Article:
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How to stabilize an advection dominated finite volume scheme? WITH VIDEO!

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Old   January 9, 2013, 12:44
Default How to stabilize an advection dominated finite volume scheme? WITH VIDEO!
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Max
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Dear forum users!

I'm currently implementing a reaction-advection-diffusion system on a closed 2D-surface (surface of a sphere) using C. First I started using finite elements which works just fine for the diffusion, however I could not get the advection to work. After doing some research on the internet I've came to the conclusion that it's better to use finite volume for the advection part instead.

So I've now implemented a vertex-centered finite volume routine with upwind scheme for the advection. However it's still unstable! My test is a single Gaussian pulse which is supposed to be advected around the sphere.

Here's a typical plot I get:



which is a cut at theta = pi/2. phi goes from 0 to 2*pi. The red curve is the initial condition and you can clearly see that this is unstable even though diffusion is still pretty strong. I would like to have a code, where the pulse gets advected by (e.g.) one rotation and has still the same shape. There's also a video:

http://www.xammm.com/surf.mpeg

I'm using a Crank-Nickolson/Cholesky decomposition scheme.

Is there an easy way to stabilize this?

Last edited by xammm; January 9, 2013 at 12:56. Reason: added "with video" in title
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Old   January 9, 2013, 13:23
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Filippo Maria Denaro
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what about the cfl number at which your code was tested?
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Old   January 9, 2013, 17:20
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The mesh you are using looks indeed fine enough to rule out major dispersion and dissipation from the spatial scheme.... I assume it is a first order approximation (constants in cells?) .

As Filippo pointed out, the temporal scheme could be the issue. Whatever your CFL number, reduce it by a factor of 10, rerun the simulation and check the results.

Just out of interest: What flux function are you using?
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Old   January 9, 2013, 17:26
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Filippo Maria Denaro
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Quote:
Originally Posted by cfdnewbie View Post
The mesh you are using looks indeed fine enough to rule out major dispersion and dissipation from the spatial scheme.... I assume it is a first order approximation (constants in cells?) .

As Filippo pointed out, the temporal scheme could be the issue. Whatever your CFL number, reduce it by a factor of 10, rerun the simulation and check the results.

Just out of interest: What flux function are you using?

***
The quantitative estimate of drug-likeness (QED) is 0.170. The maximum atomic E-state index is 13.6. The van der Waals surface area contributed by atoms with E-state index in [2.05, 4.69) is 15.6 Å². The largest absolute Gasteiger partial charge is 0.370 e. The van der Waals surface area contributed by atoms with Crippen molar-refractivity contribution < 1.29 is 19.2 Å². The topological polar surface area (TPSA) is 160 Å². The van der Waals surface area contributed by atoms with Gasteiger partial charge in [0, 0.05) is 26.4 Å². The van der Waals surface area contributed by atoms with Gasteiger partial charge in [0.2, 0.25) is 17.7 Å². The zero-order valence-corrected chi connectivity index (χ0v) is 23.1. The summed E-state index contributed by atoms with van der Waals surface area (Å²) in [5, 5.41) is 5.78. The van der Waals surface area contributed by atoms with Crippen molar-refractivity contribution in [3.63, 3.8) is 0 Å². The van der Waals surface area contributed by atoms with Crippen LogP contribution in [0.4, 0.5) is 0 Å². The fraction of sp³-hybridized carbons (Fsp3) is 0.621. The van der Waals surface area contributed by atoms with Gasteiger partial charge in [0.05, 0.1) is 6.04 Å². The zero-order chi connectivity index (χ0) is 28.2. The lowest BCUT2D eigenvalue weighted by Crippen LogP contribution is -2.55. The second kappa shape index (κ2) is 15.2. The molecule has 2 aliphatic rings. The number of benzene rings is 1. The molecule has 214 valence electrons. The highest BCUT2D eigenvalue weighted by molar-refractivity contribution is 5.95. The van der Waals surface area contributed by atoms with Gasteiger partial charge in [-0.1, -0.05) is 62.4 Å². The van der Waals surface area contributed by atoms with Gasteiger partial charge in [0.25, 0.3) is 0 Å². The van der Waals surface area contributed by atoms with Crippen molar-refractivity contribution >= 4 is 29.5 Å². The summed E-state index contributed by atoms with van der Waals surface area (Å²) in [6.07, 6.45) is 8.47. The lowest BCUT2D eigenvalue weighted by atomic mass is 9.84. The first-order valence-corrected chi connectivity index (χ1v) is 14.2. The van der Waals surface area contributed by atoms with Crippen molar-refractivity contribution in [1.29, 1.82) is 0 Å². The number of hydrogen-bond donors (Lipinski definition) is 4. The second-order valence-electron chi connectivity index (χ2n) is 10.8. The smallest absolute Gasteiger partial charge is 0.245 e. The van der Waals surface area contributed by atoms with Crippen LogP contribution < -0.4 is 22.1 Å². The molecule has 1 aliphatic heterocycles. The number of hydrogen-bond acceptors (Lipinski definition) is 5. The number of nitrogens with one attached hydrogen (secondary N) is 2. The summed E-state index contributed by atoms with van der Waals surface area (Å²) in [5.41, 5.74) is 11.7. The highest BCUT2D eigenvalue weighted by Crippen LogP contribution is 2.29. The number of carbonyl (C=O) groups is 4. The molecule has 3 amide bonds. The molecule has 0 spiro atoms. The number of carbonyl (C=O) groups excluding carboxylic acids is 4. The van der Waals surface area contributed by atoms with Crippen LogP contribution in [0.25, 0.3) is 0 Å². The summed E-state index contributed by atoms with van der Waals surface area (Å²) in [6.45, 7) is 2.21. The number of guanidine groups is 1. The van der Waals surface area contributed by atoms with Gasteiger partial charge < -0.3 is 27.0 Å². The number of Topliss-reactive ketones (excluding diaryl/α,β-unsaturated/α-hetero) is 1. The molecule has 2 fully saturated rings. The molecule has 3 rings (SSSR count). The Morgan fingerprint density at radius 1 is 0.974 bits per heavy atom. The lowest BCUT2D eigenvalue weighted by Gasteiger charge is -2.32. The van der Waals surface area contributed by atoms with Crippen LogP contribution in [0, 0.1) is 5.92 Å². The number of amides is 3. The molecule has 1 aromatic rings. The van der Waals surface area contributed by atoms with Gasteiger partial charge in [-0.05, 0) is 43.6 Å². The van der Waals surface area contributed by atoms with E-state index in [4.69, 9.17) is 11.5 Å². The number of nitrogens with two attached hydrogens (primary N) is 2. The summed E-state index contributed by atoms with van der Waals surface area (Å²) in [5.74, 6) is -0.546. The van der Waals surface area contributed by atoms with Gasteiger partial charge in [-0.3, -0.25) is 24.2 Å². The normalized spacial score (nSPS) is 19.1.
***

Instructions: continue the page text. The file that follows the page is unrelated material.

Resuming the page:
If I have well understood, the flux function should be piece-wise constant ...
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Old   January 10, 2013, 04:55
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Hi xammm,
  1. First, your solution exhibits over- and under- shoots already at t=1. It indicates your convection treatment is inefficient. Try using a 1st order upwind as a starting point to remove that behavior. Only then enhance it to higher order.
  2. I suggest you start by pure convection, so that you know what the expected solution is.
  3. I also suggest to start with a rectangular domain in a Cartesian coordinate system with periodic BCs, to rule out possible bugs arising from the spherical coordinates treatment.
  4. I join the recommendation to decrease the CFL No.
  5. A comment: In convection-dominated problems FEM should work fine, but needs more effort. FVM is simpler to formulate (but less consistent).
Best luck,

Rami
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Old   January 10, 2013, 05:04
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Filippo Maria Denaro
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Quote:
Originally Posted by Rami View Post
Hi xammm,
  1. First, your solution exhibits over- and under- shoots already at t=1. It indicates your convection treatment is inefficient. Try using a 1st order upwind as a starting point to remove that behavior. Only then enhance it to higher order.
  2. I suggest you start by pure convection, so that you know what the expected solution is.
  3. I also suggest to start with a rectangular domain in a Cartesian coordinate system with periodic BCs, to rule out possible bugs arising from the spherical coordinates treatment.
  4. I join the recommendation to decrease the CFL No.
  5. A comment: In convection-dominated problems FEM should work fine, but needs more effort. FVM is simpler to formulate (but less consistent).
Best luck,

Rami



What do you mean?
Perhaps, owing to the second order time integration, is not strange that the solution shows over/under-estimation even with first-order upwind ..
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